behavior-specific praise, response to intervention, faculty peer coaching, video self-monitoring, professional development, tiered training
Research suggests a compelling correlation between teacher behavior and effective learning environments. Focusing on the evidence-based teaching skill of offering behavior-specific praise (BSP), the researchers worked with three elementary-level general educators in a tiered model of training generally known as response to intervention (RtI). Although RtI commonly provides targeted instructional support to students, this study used the RtI framework to provide professional development instruction to teachers. The researchers also tracked the behavior of three students identified by the teachers as having behavioral difficulties, who became the focus of each teacher's BSP. Results showed increases in rates of BSP following the Tier 2 and Tier 3 interventions (video self-monitoring and peer coaching), but not following the Tier 1 intervention (school-wide in-service training). Averages for all three students' on-task behavior increased with increased teacher BSP.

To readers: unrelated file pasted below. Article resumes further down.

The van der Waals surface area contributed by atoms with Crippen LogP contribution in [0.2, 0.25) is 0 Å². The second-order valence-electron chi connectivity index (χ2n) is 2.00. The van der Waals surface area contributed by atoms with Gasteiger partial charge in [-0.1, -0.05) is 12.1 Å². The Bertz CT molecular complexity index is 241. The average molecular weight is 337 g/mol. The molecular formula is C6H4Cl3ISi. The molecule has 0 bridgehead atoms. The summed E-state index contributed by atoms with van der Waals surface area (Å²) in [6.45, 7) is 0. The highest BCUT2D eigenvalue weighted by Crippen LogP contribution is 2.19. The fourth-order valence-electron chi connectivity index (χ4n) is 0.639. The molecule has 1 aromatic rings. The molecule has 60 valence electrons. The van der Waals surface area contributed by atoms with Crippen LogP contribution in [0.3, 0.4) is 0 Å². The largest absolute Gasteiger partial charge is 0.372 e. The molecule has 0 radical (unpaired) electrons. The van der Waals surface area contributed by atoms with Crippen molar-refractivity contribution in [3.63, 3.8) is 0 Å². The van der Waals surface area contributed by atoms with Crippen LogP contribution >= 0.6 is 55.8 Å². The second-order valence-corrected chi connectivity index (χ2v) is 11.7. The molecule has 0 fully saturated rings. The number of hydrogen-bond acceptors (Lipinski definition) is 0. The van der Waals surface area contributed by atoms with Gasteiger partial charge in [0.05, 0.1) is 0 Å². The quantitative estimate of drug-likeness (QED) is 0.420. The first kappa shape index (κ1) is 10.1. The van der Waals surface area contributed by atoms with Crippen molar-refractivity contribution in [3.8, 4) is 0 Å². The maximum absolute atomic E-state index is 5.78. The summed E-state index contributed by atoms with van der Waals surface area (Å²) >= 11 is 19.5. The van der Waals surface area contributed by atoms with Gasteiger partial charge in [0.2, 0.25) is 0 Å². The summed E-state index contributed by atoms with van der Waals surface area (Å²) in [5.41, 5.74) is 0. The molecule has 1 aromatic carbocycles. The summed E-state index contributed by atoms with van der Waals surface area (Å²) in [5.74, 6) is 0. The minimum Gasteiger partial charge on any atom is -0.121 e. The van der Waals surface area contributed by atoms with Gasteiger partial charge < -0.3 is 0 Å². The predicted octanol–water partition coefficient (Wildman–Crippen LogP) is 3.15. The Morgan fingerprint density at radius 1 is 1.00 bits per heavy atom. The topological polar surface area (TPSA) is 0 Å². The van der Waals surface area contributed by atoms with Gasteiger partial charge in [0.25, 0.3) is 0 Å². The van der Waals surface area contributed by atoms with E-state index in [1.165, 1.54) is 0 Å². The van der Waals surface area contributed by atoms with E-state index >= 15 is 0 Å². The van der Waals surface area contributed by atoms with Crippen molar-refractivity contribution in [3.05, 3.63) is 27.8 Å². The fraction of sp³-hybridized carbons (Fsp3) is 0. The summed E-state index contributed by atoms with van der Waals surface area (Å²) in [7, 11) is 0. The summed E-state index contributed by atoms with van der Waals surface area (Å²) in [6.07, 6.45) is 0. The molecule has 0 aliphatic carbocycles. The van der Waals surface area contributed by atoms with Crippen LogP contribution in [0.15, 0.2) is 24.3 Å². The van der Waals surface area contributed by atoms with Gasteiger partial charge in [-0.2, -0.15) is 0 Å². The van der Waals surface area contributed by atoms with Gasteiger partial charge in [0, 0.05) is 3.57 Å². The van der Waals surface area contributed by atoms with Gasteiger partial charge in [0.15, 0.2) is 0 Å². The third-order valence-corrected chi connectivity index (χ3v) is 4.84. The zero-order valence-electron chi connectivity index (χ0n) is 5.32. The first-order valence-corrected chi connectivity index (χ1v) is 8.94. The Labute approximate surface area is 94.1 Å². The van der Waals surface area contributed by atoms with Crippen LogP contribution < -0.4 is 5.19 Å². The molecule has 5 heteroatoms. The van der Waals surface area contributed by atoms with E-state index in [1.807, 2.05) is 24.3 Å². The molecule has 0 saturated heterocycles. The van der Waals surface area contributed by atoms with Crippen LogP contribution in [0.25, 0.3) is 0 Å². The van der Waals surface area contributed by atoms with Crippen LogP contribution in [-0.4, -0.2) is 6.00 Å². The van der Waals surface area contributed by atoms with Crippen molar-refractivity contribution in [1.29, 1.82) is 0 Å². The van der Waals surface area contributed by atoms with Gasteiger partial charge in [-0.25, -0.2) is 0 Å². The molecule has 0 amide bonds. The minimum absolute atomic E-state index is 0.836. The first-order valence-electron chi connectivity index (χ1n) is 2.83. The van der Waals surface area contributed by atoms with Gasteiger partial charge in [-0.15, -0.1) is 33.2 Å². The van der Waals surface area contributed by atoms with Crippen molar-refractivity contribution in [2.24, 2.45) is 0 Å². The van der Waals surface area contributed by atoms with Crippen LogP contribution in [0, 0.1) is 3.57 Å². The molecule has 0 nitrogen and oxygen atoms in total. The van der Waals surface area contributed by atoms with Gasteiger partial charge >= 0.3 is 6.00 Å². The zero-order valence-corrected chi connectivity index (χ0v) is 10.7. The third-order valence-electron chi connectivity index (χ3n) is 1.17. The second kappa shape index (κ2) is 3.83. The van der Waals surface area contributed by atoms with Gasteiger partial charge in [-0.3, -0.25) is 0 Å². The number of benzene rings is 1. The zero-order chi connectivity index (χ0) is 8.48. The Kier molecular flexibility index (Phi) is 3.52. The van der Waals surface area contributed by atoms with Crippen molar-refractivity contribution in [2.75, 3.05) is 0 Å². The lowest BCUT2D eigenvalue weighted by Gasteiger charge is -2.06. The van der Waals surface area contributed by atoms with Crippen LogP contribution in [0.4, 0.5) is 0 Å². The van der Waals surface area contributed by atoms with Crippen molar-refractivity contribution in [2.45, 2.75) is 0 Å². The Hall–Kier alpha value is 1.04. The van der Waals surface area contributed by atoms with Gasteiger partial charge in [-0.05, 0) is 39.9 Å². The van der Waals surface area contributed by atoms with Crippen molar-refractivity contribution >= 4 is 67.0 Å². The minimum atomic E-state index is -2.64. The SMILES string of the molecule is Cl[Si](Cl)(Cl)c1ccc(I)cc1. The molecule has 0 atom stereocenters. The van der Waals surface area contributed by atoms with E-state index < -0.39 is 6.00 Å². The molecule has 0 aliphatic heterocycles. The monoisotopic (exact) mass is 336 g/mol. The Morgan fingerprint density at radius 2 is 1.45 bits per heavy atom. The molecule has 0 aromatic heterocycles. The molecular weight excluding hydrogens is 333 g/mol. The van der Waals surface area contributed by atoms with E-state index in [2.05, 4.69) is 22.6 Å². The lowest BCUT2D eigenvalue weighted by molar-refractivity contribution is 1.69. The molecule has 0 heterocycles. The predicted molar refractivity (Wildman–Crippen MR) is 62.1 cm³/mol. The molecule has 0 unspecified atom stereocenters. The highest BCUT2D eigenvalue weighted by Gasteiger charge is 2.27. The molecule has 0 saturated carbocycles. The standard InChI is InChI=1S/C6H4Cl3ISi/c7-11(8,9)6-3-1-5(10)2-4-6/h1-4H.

Original Publication Citation
Thompson, M. T., Marchant, M., Anderson, D., Prater, M. A., & Gibb, G. (2012). Effects of tiered training on general educators' use of specific praise. Education & Treatment of Children, 35(4), 521-546.
BYU ScholarsArchive Citation
Thompson, M. T.; Marchant, Michelle; Anderson, D.; Prater, Mary Anne; and Gibb, G., "Effects of tiered training on general educators' use of specific praise" (2012). All Faculty Publications. 2043.
West Virginia University Press
David O. McKay School of Education
Counseling Psychology and Special Education
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